Biogen seeks a preliminary injunction in its BPCIA case against Sandoz related to Sandoz’s proposed biosimilar of TYSABRI (natalizumab). On October 20, 2022, the Court issued a sealed order on the parties’ joint stipulation and proposed schedule for a preliminary injunction motion. A redacted version of the parties’ proposed schedule provides that briefing on Biogen’s motion shall be completed by April 7, 2023, with a hearing to be scheduled thereafter at the Court’s convenience. The joint proposal also requires that Biogen elect, by November 18, 2022, up to 5 patents and up to 10 claims to be asserted as part of the preliminary injunction.
Biogen has also recently field a redacted version of its 107-page sealed complaint against Sandoz. Biogen alleges infringement of twenty-eight patents under the BPCIA based on Sandoz’s submission of an aBLA for PB006, a proposed biosimilar of TYSABRI (natilizumab). According to Biogen, “[t]he claims for patent infringement brought in this action are necessitated by Defendants’ development and stated intent to import, market, and sell in Delaware and throughout the United States a biosimilar version of Biogen’s groundbreaking biologic product, Tysabri® (natalizumab) (“Tysabri”)—which aids over 200,000 patients in their fights against chronic, painful, and life-threatening autoimmune diseases—by improperly exploiting Biogen’s intellectual property.” Biogen seeks a judgment that Sandoz and Polpharma have infringed or will infringe the asserted patents, and preliminary and permanent injunctive relief.
TYSABRI is indicated for the treatment of multiple sclerosis and Crohn’s disease. TYSABRI is a humanized monoclonal antibody that targets the alpha-4 integrin component of adhesion molecules found on many white blood cells and, according to Biogen, “was designed to selectively inhibit immune cells in the blood stream, preventing them from passing from the blood into the [central nervous system] where they can damage nerves.”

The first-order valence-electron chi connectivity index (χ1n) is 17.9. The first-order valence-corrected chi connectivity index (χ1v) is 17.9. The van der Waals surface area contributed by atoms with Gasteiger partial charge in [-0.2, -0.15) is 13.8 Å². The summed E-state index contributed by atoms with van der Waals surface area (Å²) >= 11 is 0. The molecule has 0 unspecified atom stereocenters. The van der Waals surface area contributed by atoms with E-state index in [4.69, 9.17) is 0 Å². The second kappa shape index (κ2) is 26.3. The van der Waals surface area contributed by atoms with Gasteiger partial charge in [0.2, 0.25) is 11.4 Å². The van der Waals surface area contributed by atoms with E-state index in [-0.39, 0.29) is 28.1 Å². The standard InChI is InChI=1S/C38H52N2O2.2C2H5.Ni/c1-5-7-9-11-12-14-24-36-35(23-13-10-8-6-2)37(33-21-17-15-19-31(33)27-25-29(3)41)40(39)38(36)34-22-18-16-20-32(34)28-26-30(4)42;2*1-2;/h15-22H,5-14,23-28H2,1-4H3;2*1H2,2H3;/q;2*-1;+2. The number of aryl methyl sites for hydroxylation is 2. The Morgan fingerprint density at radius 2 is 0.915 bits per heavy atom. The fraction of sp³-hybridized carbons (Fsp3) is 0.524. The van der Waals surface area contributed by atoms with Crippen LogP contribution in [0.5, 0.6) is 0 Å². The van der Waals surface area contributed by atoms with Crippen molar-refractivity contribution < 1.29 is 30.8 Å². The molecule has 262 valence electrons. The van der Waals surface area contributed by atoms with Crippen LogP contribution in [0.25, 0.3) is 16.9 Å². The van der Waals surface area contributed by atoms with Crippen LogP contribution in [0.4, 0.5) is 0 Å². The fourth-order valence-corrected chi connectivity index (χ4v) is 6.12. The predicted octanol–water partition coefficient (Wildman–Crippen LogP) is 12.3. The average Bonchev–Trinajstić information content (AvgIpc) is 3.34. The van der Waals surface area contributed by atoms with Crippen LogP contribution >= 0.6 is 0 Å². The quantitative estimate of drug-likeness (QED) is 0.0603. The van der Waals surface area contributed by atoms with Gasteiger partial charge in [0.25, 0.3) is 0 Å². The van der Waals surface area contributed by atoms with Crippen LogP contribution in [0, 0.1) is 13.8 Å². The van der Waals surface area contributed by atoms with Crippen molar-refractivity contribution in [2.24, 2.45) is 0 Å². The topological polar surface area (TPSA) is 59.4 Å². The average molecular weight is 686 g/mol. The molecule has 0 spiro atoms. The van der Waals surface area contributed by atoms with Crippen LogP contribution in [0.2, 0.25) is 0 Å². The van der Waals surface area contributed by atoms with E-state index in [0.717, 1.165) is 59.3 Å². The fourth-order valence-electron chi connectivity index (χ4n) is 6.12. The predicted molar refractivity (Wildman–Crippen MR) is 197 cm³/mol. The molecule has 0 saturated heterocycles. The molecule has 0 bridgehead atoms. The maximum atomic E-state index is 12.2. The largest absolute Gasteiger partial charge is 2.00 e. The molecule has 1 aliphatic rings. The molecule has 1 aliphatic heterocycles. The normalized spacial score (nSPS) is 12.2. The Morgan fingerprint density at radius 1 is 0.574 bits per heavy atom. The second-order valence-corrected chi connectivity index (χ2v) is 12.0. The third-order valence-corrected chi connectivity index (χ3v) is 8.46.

According to Biogen, the asserted patents are directed to “inventions relating to Tysabri, including regarding therapeutic uses of Tysabri, ways of making treatment with Tysabri safer for patients and Biogen’s innovative methods of manufacturing antibodies, such as Tysabri.” Biogen alleges that “[i]n February 2005, after Tysabri was on the market, it was discovered that two individuals who had received Tysabri during clinical trials developed progressive multifocal leukoencephalopathy (PML),” causing Biogen to “voluntarily withdrawal Tysabri from the market.” About a year later, “Tysabri was approved for re-entry to the market[ with] a warning on the label regarding the potential risk of PML.” According to the Complaint, “Biogen worked hard to develop an innovative risk-management plan to give early warning of cases of PML,” including a Risk Evaluation and Mitigation Strategy (REMS) program to “mitigate the potential risk of PML in patients receiving treatment with Tysabri.”
Biogen also alleges that its efforts lead to “the FDA’s approval of the first and only clinically and analytically validated anti-JCV antibody assay, the Stratify JCV Antibody Enzyme-Linked Immunosorbent Assay (“ELISA”) Test (“Stratify” or the “Stratify assay”).” JCV is a “human polyomavirus” that “can remain in the latest state in the body, typically with no apparent clinical symptoms,” but “JCV reactivation can lead to PML.” According to Biogen, it’s “innovative approaches to safely administering Tysabri and managing PML risk were recognized by the U.S. Patent Office.”
Biogen also alleges infringement of patents directed to manufacturing antibodies, including methods for producing CHO cells with “enhanced growth characteristics”; methods for preventing and removing trisulfide bonds; methods for control of glycosylation in cell culture processes; and methods for depth filtration to clarify mammalian cell culture. According to Biogen, “[o]ne of the key challenges in the manufacturing of therapeutic antibodies is that the production is limited to cell-based expression systems which are costly and inefficient, can have varied yields depending on the product and expression system, and require downstream processing to remove biological contaminants introduced from the expression system.” Biogen asserts that it has “developed specialized cell-based expression systems that can be used to generate high yield therapeutic antibodies, as well as specialized methods for culturing mammalian cells to improve the yield of therapeutic antibodies.”
Stay tuned to Big Molecule Watch for further development on this BPCIA case.
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